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Re: [jt512] NEAR MISS REPORT: The stupid mistakes edition [In reply to]
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jt512 wrote:
Prior to becoming any sort of climber, I'd logged over 1000 skydives and over 1200 pilot-in-command hours, activities which ingrain the importance of systematic equipment checks, and in which you are far less likely to get a second chance to survive an equipment failure than in (free) climbing, where your equipment is a backup for your climbing skill. Perhaps that is the reason I've never made a life-threatening error wrt my climbing equipment. I've never left the ground without my harness doubled back or my knot properly tied. I've never had a partner leave the ground with my grigri threaded backward (I've threaded my grigri backward a handful of times, but I've always caught the mistake). I've never unclipped from the anchor while improperly rigged to rappel or to be lowered (I've made mistakes doing both, but have always caught them before unclipping from the anchor). So, it's not that I'm inherently immune from errors, but rather that I have systems that catch such errors before there is any consequence to them—a concept that some of you boneheads might want to take a little more seriously.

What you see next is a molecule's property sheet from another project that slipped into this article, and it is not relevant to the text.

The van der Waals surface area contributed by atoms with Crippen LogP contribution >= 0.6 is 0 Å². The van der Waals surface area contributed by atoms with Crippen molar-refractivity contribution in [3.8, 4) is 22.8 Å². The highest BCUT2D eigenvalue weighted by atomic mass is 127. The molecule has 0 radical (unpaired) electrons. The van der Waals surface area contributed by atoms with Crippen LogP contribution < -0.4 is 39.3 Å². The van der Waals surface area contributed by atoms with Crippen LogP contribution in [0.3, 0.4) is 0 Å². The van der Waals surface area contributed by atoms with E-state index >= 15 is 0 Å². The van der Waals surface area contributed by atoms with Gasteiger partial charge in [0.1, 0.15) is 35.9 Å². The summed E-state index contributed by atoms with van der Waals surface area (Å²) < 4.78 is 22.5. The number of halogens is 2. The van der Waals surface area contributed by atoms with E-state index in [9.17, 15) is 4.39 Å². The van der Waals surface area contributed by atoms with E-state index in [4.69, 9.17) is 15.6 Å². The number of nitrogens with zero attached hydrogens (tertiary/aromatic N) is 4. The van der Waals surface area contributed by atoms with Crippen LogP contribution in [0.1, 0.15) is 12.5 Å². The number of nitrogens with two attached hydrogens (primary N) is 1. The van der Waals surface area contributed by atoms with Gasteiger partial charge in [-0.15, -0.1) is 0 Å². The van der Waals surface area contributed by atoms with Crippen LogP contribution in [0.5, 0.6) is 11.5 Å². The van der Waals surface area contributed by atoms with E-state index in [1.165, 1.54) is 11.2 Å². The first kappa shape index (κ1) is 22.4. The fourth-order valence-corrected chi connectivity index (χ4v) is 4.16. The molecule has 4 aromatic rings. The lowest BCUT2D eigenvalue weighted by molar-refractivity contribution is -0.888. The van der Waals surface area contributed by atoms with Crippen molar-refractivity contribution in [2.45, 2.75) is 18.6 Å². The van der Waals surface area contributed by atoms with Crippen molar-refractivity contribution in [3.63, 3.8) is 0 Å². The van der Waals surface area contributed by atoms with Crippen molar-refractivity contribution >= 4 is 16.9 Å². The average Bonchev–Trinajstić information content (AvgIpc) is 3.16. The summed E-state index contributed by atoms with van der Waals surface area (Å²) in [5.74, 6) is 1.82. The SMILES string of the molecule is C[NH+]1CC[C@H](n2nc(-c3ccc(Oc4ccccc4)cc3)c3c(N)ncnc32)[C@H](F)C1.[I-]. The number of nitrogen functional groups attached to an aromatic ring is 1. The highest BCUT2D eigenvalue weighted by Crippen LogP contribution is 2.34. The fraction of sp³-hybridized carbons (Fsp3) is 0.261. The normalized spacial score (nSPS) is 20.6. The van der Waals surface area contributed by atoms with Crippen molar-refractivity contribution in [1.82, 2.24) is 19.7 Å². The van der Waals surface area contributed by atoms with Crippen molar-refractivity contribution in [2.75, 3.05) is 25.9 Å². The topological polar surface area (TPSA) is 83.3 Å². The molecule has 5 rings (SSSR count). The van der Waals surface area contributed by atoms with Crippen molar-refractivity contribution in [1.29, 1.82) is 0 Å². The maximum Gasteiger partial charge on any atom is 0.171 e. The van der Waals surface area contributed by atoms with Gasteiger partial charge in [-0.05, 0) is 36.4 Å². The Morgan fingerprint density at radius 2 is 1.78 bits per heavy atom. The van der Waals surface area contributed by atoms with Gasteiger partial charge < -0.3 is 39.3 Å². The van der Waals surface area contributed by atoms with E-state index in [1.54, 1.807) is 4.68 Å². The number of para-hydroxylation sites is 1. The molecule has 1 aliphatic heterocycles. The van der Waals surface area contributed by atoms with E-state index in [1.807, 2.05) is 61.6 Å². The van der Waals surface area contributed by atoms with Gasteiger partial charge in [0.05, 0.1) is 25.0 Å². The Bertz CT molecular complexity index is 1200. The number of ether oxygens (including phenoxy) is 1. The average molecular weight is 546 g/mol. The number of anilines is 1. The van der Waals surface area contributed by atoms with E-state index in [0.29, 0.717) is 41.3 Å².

I gave this four stars ... would have been five if the last sentence had been left off.

But Jay's right. The important thing is to look at the errors, ask where processes are lacking, and decide whether and where to make changes ... preferrably before risking the error.

Bill L


IsayAutumn


Jan 4, 2011, 8:20 AM
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Re: [billl7] NEAR MISS REPORT: The stupid mistakes edition [In reply to]
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billl7 wrote:
jt512 wrote:
Prior to becoming any sort of climber, I'd logged over 1000 skydives and over 1200 pilot-in-command hours, activities which ingrain the importance of systematic equipment checks, and in which you are far less likely to get a second chance to survive an equipment failure than in (free) climbing, where your equipment is a backup for your climbing skill. Perhaps that is the reason I've never made a life-threatening error wrt my climbing equipment. I've never left the ground without my harness doubled back or my knot properly tied. I've never had a partner leave the ground with my grigri threaded backward (I've threaded my grigri backward a handful of times, but I've always caught the mistake). I've never unclipped from the anchor while improperly rigged to rappel or to be lowered (I've made mistakes doing both, but have always caught them before unclipping from the anchor). So, it's not that I'm inherently immune from errors, but rather that I have systems that catch such errors before there is any consequence to them—a concept that some of you boneheads might want to take a little more seriously.

I gave this four stars ... would have been five if the last sentence had been left off.

But Jay's right. The important thing is to look at the errors, ask where processes are lacking, and decide whether and where to make changes ... preferrably before risking the error.